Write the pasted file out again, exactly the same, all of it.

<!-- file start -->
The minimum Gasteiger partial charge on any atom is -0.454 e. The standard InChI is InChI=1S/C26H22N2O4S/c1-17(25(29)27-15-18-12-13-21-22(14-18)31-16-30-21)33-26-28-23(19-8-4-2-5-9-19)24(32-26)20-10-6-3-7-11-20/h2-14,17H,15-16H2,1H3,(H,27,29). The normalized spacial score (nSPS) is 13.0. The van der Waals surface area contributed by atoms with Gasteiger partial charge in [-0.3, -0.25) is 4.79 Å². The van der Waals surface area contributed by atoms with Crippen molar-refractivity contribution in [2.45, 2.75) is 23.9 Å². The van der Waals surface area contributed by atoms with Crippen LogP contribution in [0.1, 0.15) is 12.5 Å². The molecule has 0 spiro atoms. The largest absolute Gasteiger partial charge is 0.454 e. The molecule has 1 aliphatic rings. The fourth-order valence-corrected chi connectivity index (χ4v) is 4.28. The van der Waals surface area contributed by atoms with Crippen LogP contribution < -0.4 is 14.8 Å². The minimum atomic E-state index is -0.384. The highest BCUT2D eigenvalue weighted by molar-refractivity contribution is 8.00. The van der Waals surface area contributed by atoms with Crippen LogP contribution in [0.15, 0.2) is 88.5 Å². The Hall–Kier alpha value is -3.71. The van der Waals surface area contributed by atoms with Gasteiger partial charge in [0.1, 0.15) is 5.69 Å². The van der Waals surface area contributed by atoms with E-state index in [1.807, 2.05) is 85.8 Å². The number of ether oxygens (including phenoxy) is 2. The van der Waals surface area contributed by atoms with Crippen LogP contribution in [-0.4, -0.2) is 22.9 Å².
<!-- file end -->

The minimum Gasteiger partial charge on any atom is -0.454 e. The standard InChI is InChI=1S/C26H22N2O4S/c1-17(25(29)27-15-18-12-13-21-22(14-18)31-16-30-21)33-26-28-23(19-8-4-2-5-9-19)24(32-26)20-10-6-3-7-11-20/h2-14,17H,15-16H2,1H3,(H,27,29). The normalized spacial score (nSPS) is 13.0. The van der Waals surface area contributed by atoms with Gasteiger partial charge in [-0.3, -0.25) is 4.79 Å². The van der Waals surface area contributed by atoms with Crippen molar-refractivity contribution in [2.45, 2.75) is 23.9 Å². The van der Waals surface area contributed by atoms with Crippen LogP contribution in [0.1, 0.15) is 12.5 Å². The molecule has 0 spiro atoms. The largest absolute Gasteiger partial charge is 0.454 e. The molecule has 1 aliphatic rings. The fourth-order valence-corrected chi connectivity index (χ4v) is 4.28. The van der Waals surface area contributed by atoms with Crippen LogP contribution < -0.4 is 14.8 Å². The minimum atomic E-state index is -0.384. The highest BCUT2D eigenvalue weighted by molar-refractivity contribution is 8.00. The van der Waals surface area contributed by atoms with Crippen LogP contribution in [0.15, 0.2) is 88.5 Å². The Hall–Kier alpha value is -3.71. The van der Waals surface area contributed by atoms with Gasteiger partial charge in [0.1, 0.15) is 5.69 Å². The van der Waals surface area contributed by atoms with E-state index in [1.807, 2.05) is 85.8 Å². The number of ether oxygens (including phenoxy) is 2. The van der Waals surface area contributed by atoms with Crippen LogP contribution in [-0.4, -0.2) is 22.9 Å².